On a Saturday morning in late July 2008 as I woke up on a couch in Salthill, recovering from a night out after seeing the Dandy Warhols perform at the Galway Arts Festival, my mobile beeped. It was a message from a distraught friend in Sydney who informed me that the NRL’s best player, Sonny Bill Williams, was en route to Europe having walked out on a five-year contract with the Canterbury Bulldogs. Williams was chased half-way across the globe by the notoriously rabid and insular Sydney rugby league press, and played a game of cat and mouse to avoid having an injunction slapped on him by a French magistrate, before arriving at the door of the owner of Toulon rugby union, Mourad Boujellal.
This was the first instance of Williams – then regarded as the finest player in the league code and who won a Premiership as a nineteen-year-old with the Bulldogs in 2004 – appearing on the radar of the Northern Hemisphere’s sports press. Many were justified in querying the fuss given that Mark Gasnier, a more recent defection from the NRL to French rugby, made an impact that was good but nothing out of the ordinary. But there was something about Sonny Bill.
Williams spent a lot of the first season at Toulon injured and after a promising second season chose to ignore Boujellal’s riches in order to move to New Zealand and sign with the Crusaders and make a play for an All Black jersey – the most coveted in either code. Graham Henry didn’t stand on ceremony and rushed Williams into the All Black squad for the 2010 winter tour of Europe. Williams made his debut against England at Twickenham and alerted rugby audiences far and wide as to his remarkable abilities and potential with dazzling off-loading at second-five-eighth. He may have felt that he had arrived when Bulldog’s skipper Andrew Ryan lifted the NRL premiership trophy in 2004 but this was on a different level altogether.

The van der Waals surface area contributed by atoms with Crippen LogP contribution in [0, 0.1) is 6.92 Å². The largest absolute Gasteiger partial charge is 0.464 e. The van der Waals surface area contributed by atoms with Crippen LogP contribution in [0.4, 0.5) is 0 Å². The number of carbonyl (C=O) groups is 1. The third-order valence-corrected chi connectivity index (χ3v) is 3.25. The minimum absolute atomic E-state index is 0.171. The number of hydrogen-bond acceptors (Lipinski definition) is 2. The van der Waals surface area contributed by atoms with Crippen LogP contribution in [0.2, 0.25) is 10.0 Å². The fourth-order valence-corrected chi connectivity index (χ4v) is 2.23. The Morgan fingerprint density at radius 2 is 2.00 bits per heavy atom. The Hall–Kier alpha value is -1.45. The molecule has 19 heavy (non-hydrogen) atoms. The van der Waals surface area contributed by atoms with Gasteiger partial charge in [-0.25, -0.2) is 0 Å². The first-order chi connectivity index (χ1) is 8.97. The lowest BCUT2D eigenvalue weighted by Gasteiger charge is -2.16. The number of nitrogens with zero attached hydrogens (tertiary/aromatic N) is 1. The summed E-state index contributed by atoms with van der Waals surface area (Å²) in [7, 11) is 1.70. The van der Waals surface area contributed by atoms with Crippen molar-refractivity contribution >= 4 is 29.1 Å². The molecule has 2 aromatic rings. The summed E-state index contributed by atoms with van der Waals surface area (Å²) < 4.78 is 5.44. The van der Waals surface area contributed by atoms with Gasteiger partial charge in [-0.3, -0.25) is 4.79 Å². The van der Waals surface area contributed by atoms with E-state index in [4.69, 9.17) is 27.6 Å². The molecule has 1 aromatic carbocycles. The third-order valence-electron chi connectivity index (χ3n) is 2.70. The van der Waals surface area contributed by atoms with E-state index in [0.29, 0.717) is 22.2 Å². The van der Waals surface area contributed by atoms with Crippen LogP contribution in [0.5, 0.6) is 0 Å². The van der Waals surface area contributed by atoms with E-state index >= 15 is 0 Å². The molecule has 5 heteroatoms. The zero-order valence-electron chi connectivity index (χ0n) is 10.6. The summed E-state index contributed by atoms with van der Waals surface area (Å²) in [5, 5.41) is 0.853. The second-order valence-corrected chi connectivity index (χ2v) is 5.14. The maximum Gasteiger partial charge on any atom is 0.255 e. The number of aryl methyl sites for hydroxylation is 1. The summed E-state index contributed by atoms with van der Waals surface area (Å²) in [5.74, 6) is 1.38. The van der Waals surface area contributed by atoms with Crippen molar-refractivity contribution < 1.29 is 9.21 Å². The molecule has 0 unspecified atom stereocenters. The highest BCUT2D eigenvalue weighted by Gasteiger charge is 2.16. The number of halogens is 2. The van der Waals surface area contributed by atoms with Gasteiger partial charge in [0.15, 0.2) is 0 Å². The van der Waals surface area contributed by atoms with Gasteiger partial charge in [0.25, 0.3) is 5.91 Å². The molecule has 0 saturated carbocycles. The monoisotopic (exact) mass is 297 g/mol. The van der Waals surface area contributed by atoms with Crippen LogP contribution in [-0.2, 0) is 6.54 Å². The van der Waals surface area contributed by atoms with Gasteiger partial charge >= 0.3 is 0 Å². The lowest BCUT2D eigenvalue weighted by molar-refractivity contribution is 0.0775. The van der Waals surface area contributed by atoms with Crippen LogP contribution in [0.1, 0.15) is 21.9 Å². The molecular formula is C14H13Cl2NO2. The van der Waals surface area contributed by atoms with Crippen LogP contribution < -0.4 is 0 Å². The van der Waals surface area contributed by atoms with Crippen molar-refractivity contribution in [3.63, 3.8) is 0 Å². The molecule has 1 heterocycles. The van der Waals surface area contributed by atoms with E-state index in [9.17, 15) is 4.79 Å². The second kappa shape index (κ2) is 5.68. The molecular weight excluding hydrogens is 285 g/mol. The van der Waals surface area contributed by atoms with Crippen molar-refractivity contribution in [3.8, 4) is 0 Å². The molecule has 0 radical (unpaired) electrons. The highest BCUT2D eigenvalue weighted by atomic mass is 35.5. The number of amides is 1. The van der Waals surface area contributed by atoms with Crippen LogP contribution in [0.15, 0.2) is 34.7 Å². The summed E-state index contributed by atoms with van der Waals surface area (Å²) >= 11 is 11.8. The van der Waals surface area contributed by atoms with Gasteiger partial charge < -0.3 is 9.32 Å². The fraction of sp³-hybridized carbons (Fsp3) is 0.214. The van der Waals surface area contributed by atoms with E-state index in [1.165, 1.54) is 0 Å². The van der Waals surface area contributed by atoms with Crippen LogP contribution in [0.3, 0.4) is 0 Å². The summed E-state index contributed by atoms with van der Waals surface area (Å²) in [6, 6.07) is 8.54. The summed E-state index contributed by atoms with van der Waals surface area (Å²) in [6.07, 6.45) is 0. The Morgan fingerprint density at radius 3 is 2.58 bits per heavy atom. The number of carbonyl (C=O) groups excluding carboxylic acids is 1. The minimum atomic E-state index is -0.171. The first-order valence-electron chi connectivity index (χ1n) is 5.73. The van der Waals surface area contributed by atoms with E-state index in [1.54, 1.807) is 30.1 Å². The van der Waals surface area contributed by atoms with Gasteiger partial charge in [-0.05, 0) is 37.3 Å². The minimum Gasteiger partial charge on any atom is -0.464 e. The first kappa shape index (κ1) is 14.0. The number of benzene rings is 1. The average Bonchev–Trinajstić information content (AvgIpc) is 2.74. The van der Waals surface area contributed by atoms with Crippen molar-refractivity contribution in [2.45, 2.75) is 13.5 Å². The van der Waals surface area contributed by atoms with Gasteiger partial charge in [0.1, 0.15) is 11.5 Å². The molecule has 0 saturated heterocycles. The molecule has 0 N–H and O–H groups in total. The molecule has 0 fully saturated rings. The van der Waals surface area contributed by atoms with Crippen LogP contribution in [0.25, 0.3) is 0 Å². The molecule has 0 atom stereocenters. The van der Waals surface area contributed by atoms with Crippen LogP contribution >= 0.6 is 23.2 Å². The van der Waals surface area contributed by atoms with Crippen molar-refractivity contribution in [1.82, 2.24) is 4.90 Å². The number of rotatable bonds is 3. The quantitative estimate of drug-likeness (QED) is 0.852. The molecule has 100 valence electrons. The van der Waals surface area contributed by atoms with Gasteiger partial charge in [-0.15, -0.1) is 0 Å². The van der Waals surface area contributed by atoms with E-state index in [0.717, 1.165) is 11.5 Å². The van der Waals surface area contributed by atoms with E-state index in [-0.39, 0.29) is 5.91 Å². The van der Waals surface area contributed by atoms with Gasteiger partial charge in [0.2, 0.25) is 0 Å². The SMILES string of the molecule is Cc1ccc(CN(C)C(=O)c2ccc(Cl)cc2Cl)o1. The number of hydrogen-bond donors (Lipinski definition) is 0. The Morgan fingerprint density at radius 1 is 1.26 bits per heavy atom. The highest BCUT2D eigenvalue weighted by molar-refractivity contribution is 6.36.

Sonny Bill announced himself to a massive world-wide audience that would never have heard of him had he remained in Sydney plying his trade weekly at grounds in Wollongong, Cronulla, or Leichardt. My Uncle who lives in Connemara knows who Sonny Bill Williams and fellow All Black and former league player Brad Thorn are, but he has never heard of and probably will never hear of the magnificent Greg Inglis – the finest league player alive.
League has a vibrant and thriving scene in New South Wales and Queensland along with a very impressive domestic competition in the NRL, but that’s as far as it goes. The equivalent competition in the North of England is much weaker and doesn’t register outside of its heartland. It’s not stretching it to say that rugby league probably makes less of a global sporting impact than the amateur Gaelic games of football and hurling given the intrepid nature of the Irish diaspora in implanting a piece of home and establishing teams wherever they settle. Most league fans I know wind up playing rugby union when they go on their overseas experience.
Sonny Bill’s late charge for All Black recognition wasn’t enough to dislodge incumbent second-five-eighth Ma’a Nonu and he had a limited but effective involvement in 2011’s victorious World Cup campaign. His sublime form for the Waikato Chiefs in the current Super Rugby campaign has seen him finally fulfil his potential and he recently claimed the starting second-five-eighth position for the All Blacks. He can now be considered as one of the finest players in the code and a genuine superstar.